On May 30th the Peruvian army arrived in Cerro de Pasco, with the Chilean divisions under Colonels del Canto and García in close pursuit. Under those circumstances, the Peruvians continued to retreat into the high Andes. By the third week of June the Peruvians were in critical condition. The Chileans had almost cornered them. On June 22nd General Caceres ordered retreat via the Llanganuco pass, located at an altitude of over 6.000 meters. Thanks to this risky maneuver, he evaded the main Chilean force. After many more hardships, on July 5 the Peruvian army arrived in Tulpo, near Ayacucho. There, general Caceres learned that the Chilean Colonel Alejandro Gorostiaga was occupying the town of Huamachuco, isolated from the main body of the Chilean army. Another enemy group was advancing from the rear to reinforce him in the town and to help push the Peruvians towards Cajamarca.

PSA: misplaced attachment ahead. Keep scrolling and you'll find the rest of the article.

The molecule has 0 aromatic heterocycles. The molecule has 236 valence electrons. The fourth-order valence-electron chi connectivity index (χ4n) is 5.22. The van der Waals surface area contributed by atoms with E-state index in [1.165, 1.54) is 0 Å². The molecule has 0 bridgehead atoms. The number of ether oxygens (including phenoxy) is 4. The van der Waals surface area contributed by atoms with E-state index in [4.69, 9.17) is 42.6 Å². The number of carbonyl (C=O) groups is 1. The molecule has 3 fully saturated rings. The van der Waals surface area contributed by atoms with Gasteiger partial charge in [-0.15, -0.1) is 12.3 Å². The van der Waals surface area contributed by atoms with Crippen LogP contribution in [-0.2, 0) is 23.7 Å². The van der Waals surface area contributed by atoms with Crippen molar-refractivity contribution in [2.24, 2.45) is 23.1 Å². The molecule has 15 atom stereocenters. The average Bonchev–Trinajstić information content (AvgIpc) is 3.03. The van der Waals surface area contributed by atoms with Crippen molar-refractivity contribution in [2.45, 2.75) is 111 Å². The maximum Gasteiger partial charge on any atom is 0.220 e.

Caceres decided to try and destroy this reinforcement before it could reach the Gorostiaga division, but Chilean scouts were on the alert and the surprise was foiled. At that point, the Peruvian general called a war council and the decision was taken to stop retreating and try to destroy the Chilean forces in the town.
Position of the forces
On July 8th, 1883 the Peruvian forces, about 1.440 men in all, took positions on Cuyulga hill and also on the facing Purrubamba hill, overlooking the city. The Peruvians were armed with Peabody and Remington rifles, but didn't have much ammunition or bayonets. Originally, General Caceres divided his troops, with half on the Cuyulga hill and the rest on the left of it, to try to cut the enemy from behind. Colonel Gorostiaga as soon as he saw the Peruvians on the top of the hills, immediately gathered all his troops and evacuated the city, taking position in the Sazón hill, a perfect defensive position, steep and with a very difficult access, facing the Cuyulga, that sported some Inca ruins that were to be used as parapets.